Old-school sci-fi wonders impress by any time’s standards.
The EC Archives: Incredible Science Fiction is a hardback volume published by Dark Horse, collecting EC Comics’ final sci-fi stories from the 1950s. The material is widely considered to have been ahead of its time, but does it hold up well today?
By and large, this collection is of a remarkably high quality for comic work created in the 1950s. A higher compliment to give it, however, is that it is still of a high quality today. While the stories contained have their faults, their positive aspects are impressive by any standard. One of the volume’s greatest strengths is its art. A variety of pencilers worked on the issues present, including Wally Wood, Joe Orlando, Bernie Krigstein, and others. Regardless of the specific artist in question, the vast majority of the visuals throughout are striking in their level of detail and sense of imagination.
Given the amount of time that has passed since these comics’ initial publication, it is unsurprising that this volume feels like a time capsule. The themes and visual motifs repeated throughout speak to the science-fiction sensibilities and wondrous hope for the future that were prevalent during the period of their creation. The amount of precise detail in this volume’s renderings of futuristic machinery is astonishing, and matches the narratives’ senses of wonder and possibility. The worlds in this collection are worlds of the future as imagined in our world’s past, and they still charm today. With the level of intensive work placed into crafting these stories’ starry skylines and alien fauna, it’s no wonder that these comics were, and are, so beloved.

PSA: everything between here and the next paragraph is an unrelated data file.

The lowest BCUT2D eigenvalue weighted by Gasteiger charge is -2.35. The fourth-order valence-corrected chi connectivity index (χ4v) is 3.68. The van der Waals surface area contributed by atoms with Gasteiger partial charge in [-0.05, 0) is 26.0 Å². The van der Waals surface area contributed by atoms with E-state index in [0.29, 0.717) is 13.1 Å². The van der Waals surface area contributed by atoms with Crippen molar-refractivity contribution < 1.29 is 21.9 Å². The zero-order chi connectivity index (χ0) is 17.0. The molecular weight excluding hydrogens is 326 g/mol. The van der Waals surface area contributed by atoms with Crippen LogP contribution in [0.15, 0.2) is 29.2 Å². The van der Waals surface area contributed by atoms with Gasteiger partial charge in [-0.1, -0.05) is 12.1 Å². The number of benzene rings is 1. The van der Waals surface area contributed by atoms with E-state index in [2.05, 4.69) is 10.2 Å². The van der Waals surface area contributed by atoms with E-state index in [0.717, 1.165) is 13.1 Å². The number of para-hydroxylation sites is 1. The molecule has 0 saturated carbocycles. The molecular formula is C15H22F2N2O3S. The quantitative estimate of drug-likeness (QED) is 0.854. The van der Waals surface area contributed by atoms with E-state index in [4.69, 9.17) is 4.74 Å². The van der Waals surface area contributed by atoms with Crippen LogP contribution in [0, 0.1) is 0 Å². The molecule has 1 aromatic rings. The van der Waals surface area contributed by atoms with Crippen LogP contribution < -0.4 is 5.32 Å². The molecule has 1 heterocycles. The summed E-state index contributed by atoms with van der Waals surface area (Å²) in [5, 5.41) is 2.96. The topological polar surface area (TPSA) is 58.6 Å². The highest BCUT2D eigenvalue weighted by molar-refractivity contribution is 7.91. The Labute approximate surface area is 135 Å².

With that said, these comics’ ages do show in some negative ways. This primarily occurs in terms of the issues’ writing. The collection’s best stories tackle questions of science and humanity, of mankind and its relation to everything else. The collection’s worst stories, on the other hand, settle for weirdness and creativity without backing such qualities up with substance. There are several stories in this volume that end with sudden twists. Some of these twists are predictable and unsatisfactory as a result, while others come out of nowhere and feel needlessly tacked on. On the other hand, some of the volume’s stories have revelations that actually enhance their plots’ emotional potency and prompt serious thought.
It is worth noting that most of this collection’s worst stories, while basic conceptually and cliché by today’s standards, still approach their subject matter with an enthusiasm and sense of authenticity that is admirable. This is a collection that just oozes joy, and its shortcomings don’t dampen the fun too much. There’s plenty to criticize here, but any negative qualities present are outshined by immaculate artwork and a rich sense of historical novelty. Sixty years after their creation, reading these comics still feels like an enriching experience. Anyone interested in science-fiction as a genre is likely to enjoy this collection, both as a work of art and as a work of historical preservation.